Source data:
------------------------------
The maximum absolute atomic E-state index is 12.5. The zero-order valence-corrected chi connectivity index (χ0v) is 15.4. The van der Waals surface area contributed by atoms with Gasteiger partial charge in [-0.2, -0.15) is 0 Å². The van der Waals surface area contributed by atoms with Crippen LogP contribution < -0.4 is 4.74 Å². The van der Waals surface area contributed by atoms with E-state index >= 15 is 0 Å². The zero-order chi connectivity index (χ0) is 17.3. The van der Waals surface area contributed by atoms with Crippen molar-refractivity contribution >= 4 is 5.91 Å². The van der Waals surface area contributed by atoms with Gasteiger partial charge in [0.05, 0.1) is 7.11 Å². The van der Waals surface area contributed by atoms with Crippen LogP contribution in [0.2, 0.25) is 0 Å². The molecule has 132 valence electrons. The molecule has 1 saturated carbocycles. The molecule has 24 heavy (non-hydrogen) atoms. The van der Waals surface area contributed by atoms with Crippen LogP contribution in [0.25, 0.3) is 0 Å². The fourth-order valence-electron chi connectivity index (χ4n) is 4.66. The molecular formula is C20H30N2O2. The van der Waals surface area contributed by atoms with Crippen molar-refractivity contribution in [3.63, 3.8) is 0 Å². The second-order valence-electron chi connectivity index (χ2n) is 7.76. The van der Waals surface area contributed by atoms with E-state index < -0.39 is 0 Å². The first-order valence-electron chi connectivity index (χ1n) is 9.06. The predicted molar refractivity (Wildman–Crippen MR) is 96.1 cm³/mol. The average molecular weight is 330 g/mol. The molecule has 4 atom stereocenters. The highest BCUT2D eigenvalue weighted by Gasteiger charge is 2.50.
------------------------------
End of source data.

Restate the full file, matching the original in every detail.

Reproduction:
The maximum absolute atomic E-state index is 12.5. The zero-order valence-corrected chi connectivity index (χ0v) is 15.4. The van der Waals surface area contributed by atoms with Gasteiger partial charge in [-0.2, -0.15) is 0 Å². The van der Waals surface area contributed by atoms with Crippen LogP contribution < -0.4 is 4.74 Å². The van der Waals surface area contributed by atoms with E-state index >= 15 is 0 Å². The zero-order chi connectivity index (χ0) is 17.3. The van der Waals surface area contributed by atoms with Crippen molar-refractivity contribution >= 4 is 5.91 Å². The van der Waals surface area contributed by atoms with Gasteiger partial charge in [0.05, 0.1) is 7.11 Å². The van der Waals surface area contributed by atoms with Crippen LogP contribution in [0.2, 0.25) is 0 Å². The molecule has 132 valence electrons. The molecule has 1 saturated carbocycles. The molecule has 24 heavy (non-hydrogen) atoms. The van der Waals surface area contributed by atoms with Crippen LogP contribution in [0.25, 0.3) is 0 Å². The fourth-order valence-electron chi connectivity index (χ4n) is 4.66. The molecular formula is C20H30N2O2. The van der Waals surface area contributed by atoms with Crippen molar-refractivity contribution in [3.63, 3.8) is 0 Å². The second-order valence-electron chi connectivity index (χ2n) is 7.76. The van der Waals surface area contributed by atoms with E-state index < -0.39 is 0 Å². The first-order valence-electron chi connectivity index (χ1n) is 9.06. The predicted molar refractivity (Wildman–Crippen MR) is 96.1 cm³/mol. The average molecular weight is 330 g/mol. The molecule has 4 atom stereocenters. The highest BCUT2D eigenvalue weighted by Gasteiger charge is 2.50.